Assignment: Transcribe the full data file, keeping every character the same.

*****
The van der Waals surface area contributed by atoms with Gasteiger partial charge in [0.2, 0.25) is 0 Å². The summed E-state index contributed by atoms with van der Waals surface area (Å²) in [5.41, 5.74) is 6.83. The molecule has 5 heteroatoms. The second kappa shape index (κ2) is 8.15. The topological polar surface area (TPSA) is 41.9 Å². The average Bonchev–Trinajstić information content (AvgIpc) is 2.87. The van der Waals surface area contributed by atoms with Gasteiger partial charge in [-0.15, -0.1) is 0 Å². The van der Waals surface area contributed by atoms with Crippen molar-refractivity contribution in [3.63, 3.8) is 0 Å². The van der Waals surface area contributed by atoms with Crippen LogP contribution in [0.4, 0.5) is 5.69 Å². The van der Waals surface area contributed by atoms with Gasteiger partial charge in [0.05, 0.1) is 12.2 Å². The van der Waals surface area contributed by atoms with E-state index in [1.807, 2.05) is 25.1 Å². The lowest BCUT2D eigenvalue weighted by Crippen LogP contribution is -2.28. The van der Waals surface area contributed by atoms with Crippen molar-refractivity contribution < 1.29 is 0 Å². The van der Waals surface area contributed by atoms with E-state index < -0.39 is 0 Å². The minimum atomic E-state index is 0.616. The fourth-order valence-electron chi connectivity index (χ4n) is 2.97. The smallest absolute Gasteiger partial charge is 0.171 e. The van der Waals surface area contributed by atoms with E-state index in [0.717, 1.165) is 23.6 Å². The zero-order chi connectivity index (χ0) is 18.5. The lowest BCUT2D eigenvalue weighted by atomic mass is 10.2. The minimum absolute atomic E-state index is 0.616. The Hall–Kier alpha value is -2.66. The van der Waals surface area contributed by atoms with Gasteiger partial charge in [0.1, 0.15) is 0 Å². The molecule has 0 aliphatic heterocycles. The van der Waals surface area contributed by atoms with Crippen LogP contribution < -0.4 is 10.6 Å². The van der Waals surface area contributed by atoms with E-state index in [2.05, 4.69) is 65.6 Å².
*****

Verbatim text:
The van der Waals surface area contributed by atoms with Gasteiger partial charge in [0.2, 0.25) is 0 Å². The summed E-state index contributed by atoms with van der Waals surface area (Å²) in [5.41, 5.74) is 6.83. The molecule has 5 heteroatoms. The second kappa shape index (κ2) is 8.15. The topological polar surface area (TPSA) is 41.9 Å². The average Bonchev–Trinajstić information content (AvgIpc) is 2.87. The van der Waals surface area contributed by atoms with Gasteiger partial charge in [-0.15, -0.1) is 0 Å². The van der Waals surface area contributed by atoms with Crippen molar-refractivity contribution in [3.63, 3.8) is 0 Å². The van der Waals surface area contributed by atoms with Crippen LogP contribution in [0.4, 0.5) is 5.69 Å². The van der Waals surface area contributed by atoms with Gasteiger partial charge in [0.05, 0.1) is 12.2 Å². The van der Waals surface area contributed by atoms with E-state index in [1.807, 2.05) is 25.1 Å². The lowest BCUT2D eigenvalue weighted by Crippen LogP contribution is -2.28. The van der Waals surface area contributed by atoms with Crippen molar-refractivity contribution < 1.29 is 0 Å². The van der Waals surface area contributed by atoms with E-state index < -0.39 is 0 Å². The minimum atomic E-state index is 0.616. The fourth-order valence-electron chi connectivity index (χ4n) is 2.97. The smallest absolute Gasteiger partial charge is 0.171 e. The van der Waals surface area contributed by atoms with E-state index in [0.717, 1.165) is 23.6 Å². The zero-order chi connectivity index (χ0) is 18.5. The lowest BCUT2D eigenvalue weighted by atomic mass is 10.2. The minimum absolute atomic E-state index is 0.616. The Hall–Kier alpha value is -2.66. The van der Waals surface area contributed by atoms with Gasteiger partial charge in [0.1, 0.15) is 0 Å². The molecule has 0 aliphatic heterocycles. The van der Waals surface area contributed by atoms with Crippen LogP contribution < -0.4 is 10.6 Å². The van der Waals surface area contributed by atoms with E-state index in [2.05, 4.69) is 65.6 Å².